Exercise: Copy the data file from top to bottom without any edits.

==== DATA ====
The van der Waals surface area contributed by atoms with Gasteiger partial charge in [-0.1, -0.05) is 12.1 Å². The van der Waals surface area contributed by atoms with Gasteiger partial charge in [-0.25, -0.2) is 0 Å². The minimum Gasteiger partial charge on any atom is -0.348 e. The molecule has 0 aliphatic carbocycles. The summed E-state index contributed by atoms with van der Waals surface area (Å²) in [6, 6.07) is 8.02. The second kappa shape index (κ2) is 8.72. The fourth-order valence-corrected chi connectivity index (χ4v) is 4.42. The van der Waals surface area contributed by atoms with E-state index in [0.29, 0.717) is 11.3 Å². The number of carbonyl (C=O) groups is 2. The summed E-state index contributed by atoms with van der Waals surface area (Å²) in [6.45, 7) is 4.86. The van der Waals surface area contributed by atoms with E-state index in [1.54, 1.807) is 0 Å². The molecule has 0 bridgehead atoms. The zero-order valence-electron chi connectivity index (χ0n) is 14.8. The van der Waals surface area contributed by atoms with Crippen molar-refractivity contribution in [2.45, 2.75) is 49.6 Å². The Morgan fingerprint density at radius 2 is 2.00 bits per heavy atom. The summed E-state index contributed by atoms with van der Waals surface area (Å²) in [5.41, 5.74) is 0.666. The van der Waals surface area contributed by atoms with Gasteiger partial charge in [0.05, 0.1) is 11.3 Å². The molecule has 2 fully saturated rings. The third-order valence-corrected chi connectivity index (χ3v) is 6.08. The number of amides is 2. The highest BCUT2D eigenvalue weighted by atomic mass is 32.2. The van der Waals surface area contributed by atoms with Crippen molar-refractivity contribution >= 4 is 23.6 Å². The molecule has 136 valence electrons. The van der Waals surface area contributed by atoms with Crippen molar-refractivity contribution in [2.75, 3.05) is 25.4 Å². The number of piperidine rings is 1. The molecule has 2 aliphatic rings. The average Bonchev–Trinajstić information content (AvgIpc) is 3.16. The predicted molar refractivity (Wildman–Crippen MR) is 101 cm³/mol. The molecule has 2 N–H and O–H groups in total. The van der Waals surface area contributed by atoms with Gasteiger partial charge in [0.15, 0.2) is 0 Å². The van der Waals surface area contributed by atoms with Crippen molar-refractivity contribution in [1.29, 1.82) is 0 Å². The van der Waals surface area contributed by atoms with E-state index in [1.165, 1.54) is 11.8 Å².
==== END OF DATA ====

The van der Waals surface area contributed by atoms with Gasteiger partial charge in [-0.1, -0.05) is 12.1 Å². The van der Waals surface area contributed by atoms with Gasteiger partial charge in [-0.25, -0.2) is 0 Å². The minimum Gasteiger partial charge on any atom is -0.348 e. The molecule has 0 aliphatic carbocycles. The summed E-state index contributed by atoms with van der Waals surface area (Å²) in [6, 6.07) is 8.02. The second kappa shape index (κ2) is 8.72. The fourth-order valence-corrected chi connectivity index (χ4v) is 4.42. The van der Waals surface area contributed by atoms with E-state index in [0.29, 0.717) is 11.3 Å². The number of carbonyl (C=O) groups is 2. The summed E-state index contributed by atoms with van der Waals surface area (Å²) in [6.45, 7) is 4.86. The van der Waals surface area contributed by atoms with E-state index in [1.54, 1.807) is 0 Å². The molecule has 0 bridgehead atoms. The zero-order valence-electron chi connectivity index (χ0n) is 14.8. The van der Waals surface area contributed by atoms with Crippen molar-refractivity contribution in [2.45, 2.75) is 49.6 Å². The Morgan fingerprint density at radius 2 is 2.00 bits per heavy atom. The summed E-state index contributed by atoms with van der Waals surface area (Å²) in [5.41, 5.74) is 0.666. The van der Waals surface area contributed by atoms with Gasteiger partial charge in [0.05, 0.1) is 11.3 Å². The molecule has 2 fully saturated rings. The third-order valence-corrected chi connectivity index (χ3v) is 6.08. The number of amides is 2. The highest BCUT2D eigenvalue weighted by atomic mass is 32.2. The van der Waals surface area contributed by atoms with Crippen molar-refractivity contribution >= 4 is 23.6 Å². The molecule has 136 valence electrons. The van der Waals surface area contributed by atoms with Crippen molar-refractivity contribution in [2.75, 3.05) is 25.4 Å². The number of piperidine rings is 1. The molecule has 2 aliphatic rings. The average Bonchev–Trinajstić information content (AvgIpc) is 3.16. The predicted molar refractivity (Wildman–Crippen MR) is 101 cm³/mol. The molecule has 2 N–H and O–H groups in total. The van der Waals surface area contributed by atoms with Gasteiger partial charge in [0.15, 0.2) is 0 Å². The van der Waals surface area contributed by atoms with Crippen molar-refractivity contribution in [1.29, 1.82) is 0 Å². The van der Waals surface area contributed by atoms with E-state index in [1.165, 1.54) is 11.8 Å².